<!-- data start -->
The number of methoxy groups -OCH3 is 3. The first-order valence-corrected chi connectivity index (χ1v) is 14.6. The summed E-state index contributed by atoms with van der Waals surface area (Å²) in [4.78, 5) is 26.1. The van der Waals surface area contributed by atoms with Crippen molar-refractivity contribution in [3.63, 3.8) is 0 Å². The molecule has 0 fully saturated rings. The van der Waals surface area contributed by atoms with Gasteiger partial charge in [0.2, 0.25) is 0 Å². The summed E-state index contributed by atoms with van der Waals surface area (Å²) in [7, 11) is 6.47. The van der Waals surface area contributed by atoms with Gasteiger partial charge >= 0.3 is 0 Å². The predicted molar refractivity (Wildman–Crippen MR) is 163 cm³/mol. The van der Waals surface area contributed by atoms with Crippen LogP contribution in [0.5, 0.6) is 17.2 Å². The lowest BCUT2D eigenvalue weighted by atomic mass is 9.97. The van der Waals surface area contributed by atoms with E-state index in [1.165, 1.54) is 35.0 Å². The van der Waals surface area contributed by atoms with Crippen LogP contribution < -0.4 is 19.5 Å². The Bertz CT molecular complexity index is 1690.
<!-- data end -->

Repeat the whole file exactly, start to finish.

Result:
The number of methoxy groups -OCH3 is 3. The first-order valence-corrected chi connectivity index (χ1v) is 14.6. The summed E-state index contributed by atoms with van der Waals surface area (Å²) in [4.78, 5) is 26.1. The van der Waals surface area contributed by atoms with Crippen molar-refractivity contribution in [3.63, 3.8) is 0 Å². The molecule has 0 fully saturated rings. The van der Waals surface area contributed by atoms with Gasteiger partial charge in [0.2, 0.25) is 0 Å². The summed E-state index contributed by atoms with van der Waals surface area (Å²) in [7, 11) is 6.47. The van der Waals surface area contributed by atoms with Gasteiger partial charge >= 0.3 is 0 Å². The predicted molar refractivity (Wildman–Crippen MR) is 163 cm³/mol. The van der Waals surface area contributed by atoms with Crippen LogP contribution in [0.5, 0.6) is 17.2 Å². The lowest BCUT2D eigenvalue weighted by atomic mass is 9.97. The van der Waals surface area contributed by atoms with E-state index in [1.165, 1.54) is 35.0 Å². The van der Waals surface area contributed by atoms with Crippen LogP contribution < -0.4 is 19.5 Å². The Bertz CT molecular complexity index is 1690.